Scotty Bleed

New Member
Everyone usually has their own process, but I'll tell you how I do mine. I place a floor jack or transmission jack under the center of the diff. Lift it up and remove the bolts from the rear end side, leaving the upper arms attached to the chassis.

No matter how you do it, an extra set of hands is preferred (although I almost always end up doing it by myself).

Installing them is tricky. I loosely attach the lowers on both ends and then jack the rear end up to meet the uca's, which I have attached to the chassis. If you have a helper, you can usually put the springs in during the process. If not, you can go ahead and attach them and then go back and put the springs in each side after the control arms are in. You can jack up the opposite side to open it up enough to accept the spring. It still takes some wrestling to get them to clear. Install the shocks after the springs are in. Just make sure you have the car back on the ground with weight on the springs before torquing everything down.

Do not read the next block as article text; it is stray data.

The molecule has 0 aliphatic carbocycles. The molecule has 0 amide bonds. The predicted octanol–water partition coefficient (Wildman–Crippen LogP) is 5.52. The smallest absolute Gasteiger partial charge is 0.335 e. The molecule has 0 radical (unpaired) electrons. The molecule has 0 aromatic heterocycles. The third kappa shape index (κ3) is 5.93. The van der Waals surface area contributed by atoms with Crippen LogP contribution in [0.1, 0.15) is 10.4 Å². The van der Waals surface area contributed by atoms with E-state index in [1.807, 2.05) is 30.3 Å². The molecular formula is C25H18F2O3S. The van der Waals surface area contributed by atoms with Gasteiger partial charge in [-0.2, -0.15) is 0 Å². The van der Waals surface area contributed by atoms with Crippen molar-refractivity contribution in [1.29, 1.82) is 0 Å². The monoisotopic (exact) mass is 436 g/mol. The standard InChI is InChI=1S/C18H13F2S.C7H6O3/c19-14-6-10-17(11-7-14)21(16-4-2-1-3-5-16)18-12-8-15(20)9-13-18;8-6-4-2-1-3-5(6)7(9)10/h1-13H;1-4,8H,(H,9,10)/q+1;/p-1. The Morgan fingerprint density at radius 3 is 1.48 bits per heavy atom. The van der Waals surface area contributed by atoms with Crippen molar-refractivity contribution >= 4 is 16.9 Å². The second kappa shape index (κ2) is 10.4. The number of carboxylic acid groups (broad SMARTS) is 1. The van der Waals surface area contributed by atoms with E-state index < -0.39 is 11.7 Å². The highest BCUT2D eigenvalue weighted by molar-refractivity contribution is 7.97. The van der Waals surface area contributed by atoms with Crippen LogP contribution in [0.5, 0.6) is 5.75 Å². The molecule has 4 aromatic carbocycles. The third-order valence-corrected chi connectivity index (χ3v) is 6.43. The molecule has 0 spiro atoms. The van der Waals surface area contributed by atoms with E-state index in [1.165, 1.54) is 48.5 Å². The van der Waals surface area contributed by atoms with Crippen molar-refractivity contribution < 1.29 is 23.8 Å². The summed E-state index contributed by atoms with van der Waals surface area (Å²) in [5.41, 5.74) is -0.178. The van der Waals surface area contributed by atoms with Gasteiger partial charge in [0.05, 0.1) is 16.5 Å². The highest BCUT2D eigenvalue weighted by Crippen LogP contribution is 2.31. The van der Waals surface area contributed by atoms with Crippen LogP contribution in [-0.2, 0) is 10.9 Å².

Removing the shocks is a must, correct?
 

Jasonfoxbody

New Member
347 is correct about the stock rubber bushings. Ford used rubber because it has some "give" to it. If you go with aftermarket upper control arms and or poly bushings, you'll want to install torque box reinforcements. The uppers will bind and destroy the stock torque boxes unless they're reinforced. If you literally just putt around town and cruise the highway, it should be ok. But one half-decent launch could cause some damage with aftermarket uppers. The lower control arms are a little less prone to binding, but same theory applies.

For my cars, I go this route: I reinforce upper and lower torque boxes using the Wild Rides Battle Boxes. I use stock uppers with rubber bushings, but I box-in the control arms with a piece of sheet metal. I use aftermarket lowers. Also, don't be tempted to use the cheap/generic tubular arms. The bushings fall apart and welds break.
Thanks for the info. Upper arms and bushings are still in great shape. Just the lower oval bushings are in rough shape.